Judiciary launches new system to authenticate court orders that saves users time and cost

With the new system, court orders for civil cases in the State Courts and High Court will come with access information to retrieve an authentic copy from a secure government website.
With the new system, court orders for civil cases in the State Courts and High Court will come with access information to retrieve an authentic copy from a secure government website.ST PHOTO: WONG KWAI CHOW

SINGAPORE - A new system which allows court orders to be verified via a QR code can save time and money for litigants who need to show the documents to organisations such as banks and government agencies.

Previously, litigants had to make more than one trip to the court, wait several days for a court order to be certified, and pay for each copy.

With the launch of the system on Jan 2, court orders for civil cases in the State Courts and High Court will come with access information to retrieve an authentic copy from a secure government website.

By using a QR code reader or keying in the reference number, banks and agencies can verify the authenticity of the order by retrieving it directly from the system, instead of asking the person who produces it for a certified hard copy.

The service, which is free of charge, was mentioned by Chief Justice Sundaresh Menon in his speech to mark the opening of the legal year on Monday (Jan 6) as one of the initiatives by the courts to enhance efficiency.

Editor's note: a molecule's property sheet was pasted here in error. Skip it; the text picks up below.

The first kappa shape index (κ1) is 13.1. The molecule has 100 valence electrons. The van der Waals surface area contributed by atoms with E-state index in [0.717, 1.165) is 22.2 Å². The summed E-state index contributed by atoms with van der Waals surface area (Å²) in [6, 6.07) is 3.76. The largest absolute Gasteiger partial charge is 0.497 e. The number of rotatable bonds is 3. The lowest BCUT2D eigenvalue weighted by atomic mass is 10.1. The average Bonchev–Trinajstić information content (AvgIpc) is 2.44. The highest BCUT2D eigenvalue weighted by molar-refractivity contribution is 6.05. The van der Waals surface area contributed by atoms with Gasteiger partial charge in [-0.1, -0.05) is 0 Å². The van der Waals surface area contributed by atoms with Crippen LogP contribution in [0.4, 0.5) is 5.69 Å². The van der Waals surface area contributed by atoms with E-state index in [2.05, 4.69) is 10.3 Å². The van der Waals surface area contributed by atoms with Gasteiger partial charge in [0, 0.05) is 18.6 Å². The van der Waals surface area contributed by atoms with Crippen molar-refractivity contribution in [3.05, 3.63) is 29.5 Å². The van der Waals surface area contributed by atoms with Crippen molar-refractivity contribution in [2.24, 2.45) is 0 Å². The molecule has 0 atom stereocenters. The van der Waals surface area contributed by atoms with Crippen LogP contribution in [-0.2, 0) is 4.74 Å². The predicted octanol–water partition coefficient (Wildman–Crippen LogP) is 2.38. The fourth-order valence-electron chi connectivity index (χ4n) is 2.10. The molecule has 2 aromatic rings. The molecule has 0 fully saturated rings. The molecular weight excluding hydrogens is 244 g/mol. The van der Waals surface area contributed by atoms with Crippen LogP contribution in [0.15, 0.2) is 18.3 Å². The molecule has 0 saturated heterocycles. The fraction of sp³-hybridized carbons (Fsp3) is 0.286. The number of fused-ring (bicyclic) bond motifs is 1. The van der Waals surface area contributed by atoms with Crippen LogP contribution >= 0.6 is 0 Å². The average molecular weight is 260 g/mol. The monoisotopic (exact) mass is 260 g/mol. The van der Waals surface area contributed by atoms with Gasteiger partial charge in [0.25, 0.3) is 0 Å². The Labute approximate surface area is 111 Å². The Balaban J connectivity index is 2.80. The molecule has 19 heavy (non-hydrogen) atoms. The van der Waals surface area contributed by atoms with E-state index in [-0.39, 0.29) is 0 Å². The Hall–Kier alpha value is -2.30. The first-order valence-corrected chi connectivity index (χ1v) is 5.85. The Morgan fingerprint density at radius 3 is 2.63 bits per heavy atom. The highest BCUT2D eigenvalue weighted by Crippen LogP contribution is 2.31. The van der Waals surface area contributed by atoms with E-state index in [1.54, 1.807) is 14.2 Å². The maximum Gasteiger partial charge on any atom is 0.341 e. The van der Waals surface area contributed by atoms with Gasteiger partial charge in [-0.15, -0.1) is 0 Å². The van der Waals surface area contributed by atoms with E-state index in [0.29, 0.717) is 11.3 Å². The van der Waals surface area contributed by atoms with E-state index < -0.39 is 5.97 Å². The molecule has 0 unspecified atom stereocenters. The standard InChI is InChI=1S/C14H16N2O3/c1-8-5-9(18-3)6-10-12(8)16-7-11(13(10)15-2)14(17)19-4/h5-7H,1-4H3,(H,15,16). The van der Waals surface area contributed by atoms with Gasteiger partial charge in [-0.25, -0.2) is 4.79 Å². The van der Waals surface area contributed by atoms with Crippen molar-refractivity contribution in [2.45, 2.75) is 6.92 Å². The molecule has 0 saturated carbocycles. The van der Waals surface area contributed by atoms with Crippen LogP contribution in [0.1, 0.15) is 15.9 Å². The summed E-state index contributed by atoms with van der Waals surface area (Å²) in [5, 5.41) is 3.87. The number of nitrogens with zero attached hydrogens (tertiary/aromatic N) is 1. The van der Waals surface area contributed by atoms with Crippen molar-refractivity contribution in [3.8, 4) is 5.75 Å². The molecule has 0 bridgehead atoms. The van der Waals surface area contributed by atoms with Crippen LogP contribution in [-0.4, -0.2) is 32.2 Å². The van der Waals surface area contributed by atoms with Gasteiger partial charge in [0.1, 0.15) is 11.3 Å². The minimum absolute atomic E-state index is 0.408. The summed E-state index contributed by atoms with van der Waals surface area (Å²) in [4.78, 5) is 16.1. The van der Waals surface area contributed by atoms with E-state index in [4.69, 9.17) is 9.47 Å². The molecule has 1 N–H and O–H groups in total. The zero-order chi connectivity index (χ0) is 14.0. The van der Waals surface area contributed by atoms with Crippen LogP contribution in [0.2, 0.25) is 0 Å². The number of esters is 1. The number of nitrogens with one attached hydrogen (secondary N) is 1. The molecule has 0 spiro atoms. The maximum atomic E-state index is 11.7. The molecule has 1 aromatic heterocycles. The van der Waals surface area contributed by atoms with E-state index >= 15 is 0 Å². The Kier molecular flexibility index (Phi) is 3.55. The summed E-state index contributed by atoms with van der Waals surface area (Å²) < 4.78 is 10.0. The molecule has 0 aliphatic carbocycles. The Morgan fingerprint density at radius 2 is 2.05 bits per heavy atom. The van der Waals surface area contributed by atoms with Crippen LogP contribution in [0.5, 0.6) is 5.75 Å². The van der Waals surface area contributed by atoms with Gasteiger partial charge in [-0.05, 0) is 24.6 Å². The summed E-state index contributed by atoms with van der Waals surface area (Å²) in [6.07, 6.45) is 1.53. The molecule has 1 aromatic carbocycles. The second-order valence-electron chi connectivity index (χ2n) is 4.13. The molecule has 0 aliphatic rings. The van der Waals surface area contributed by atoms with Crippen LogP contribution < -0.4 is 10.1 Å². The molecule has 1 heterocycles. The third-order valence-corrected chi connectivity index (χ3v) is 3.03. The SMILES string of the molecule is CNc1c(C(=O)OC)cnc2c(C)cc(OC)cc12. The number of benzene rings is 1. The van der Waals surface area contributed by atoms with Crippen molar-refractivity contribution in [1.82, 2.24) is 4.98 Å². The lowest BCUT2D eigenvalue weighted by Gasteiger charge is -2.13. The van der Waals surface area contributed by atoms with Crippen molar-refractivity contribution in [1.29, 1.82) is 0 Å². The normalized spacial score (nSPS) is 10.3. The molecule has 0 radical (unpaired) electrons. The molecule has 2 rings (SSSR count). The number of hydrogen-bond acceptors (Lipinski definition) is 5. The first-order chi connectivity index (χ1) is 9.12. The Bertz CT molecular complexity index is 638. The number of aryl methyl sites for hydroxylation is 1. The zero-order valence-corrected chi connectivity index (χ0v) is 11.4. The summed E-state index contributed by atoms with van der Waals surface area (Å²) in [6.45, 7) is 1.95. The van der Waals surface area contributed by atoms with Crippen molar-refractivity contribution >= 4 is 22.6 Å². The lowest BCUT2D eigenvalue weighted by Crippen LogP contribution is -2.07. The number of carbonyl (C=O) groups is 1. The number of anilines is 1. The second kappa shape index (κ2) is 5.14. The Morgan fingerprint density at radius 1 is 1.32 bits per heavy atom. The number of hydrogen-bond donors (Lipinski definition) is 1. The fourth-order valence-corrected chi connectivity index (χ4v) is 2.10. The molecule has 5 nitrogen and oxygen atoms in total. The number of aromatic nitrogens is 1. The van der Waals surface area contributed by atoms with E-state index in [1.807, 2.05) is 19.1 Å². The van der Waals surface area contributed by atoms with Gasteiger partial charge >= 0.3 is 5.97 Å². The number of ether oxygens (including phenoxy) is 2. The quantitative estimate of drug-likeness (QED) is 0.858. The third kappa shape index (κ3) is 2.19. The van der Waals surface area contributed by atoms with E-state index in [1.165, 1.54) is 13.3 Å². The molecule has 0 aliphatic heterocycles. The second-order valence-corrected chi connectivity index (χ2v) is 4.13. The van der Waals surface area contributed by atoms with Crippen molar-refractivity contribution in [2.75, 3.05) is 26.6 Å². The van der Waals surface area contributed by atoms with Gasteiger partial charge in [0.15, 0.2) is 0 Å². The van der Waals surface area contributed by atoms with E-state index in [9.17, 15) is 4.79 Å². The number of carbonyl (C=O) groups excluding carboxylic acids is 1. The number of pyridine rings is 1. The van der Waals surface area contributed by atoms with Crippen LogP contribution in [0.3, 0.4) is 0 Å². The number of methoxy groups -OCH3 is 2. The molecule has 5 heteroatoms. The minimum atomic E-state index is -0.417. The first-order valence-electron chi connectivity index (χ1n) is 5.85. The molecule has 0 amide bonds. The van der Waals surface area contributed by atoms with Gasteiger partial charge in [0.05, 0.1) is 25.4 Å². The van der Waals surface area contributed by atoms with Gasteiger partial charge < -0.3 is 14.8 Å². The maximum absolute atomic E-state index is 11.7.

Another measure in the works is an application for lawyers to take queue numbers remotely for selected hearings.

The judiciary is also pursuing automated speech-to-text transcription, with a view to providing real-time transcripts that are reasonably accurate and affordable.

Chief Justice Menon said these initiatives represent first steps in the journey to build a system that better meets society's justice needs.

In his conversations with 160 people across 16 focus groups in the legal sector, there was broad agreement that while technology has substantially improved court processes, it can accomplish far more, he said.

 

"Technology can be deployed to mitigate persistent inefficiencies, delays, expense and inaccessibilities within existing court processes," he said.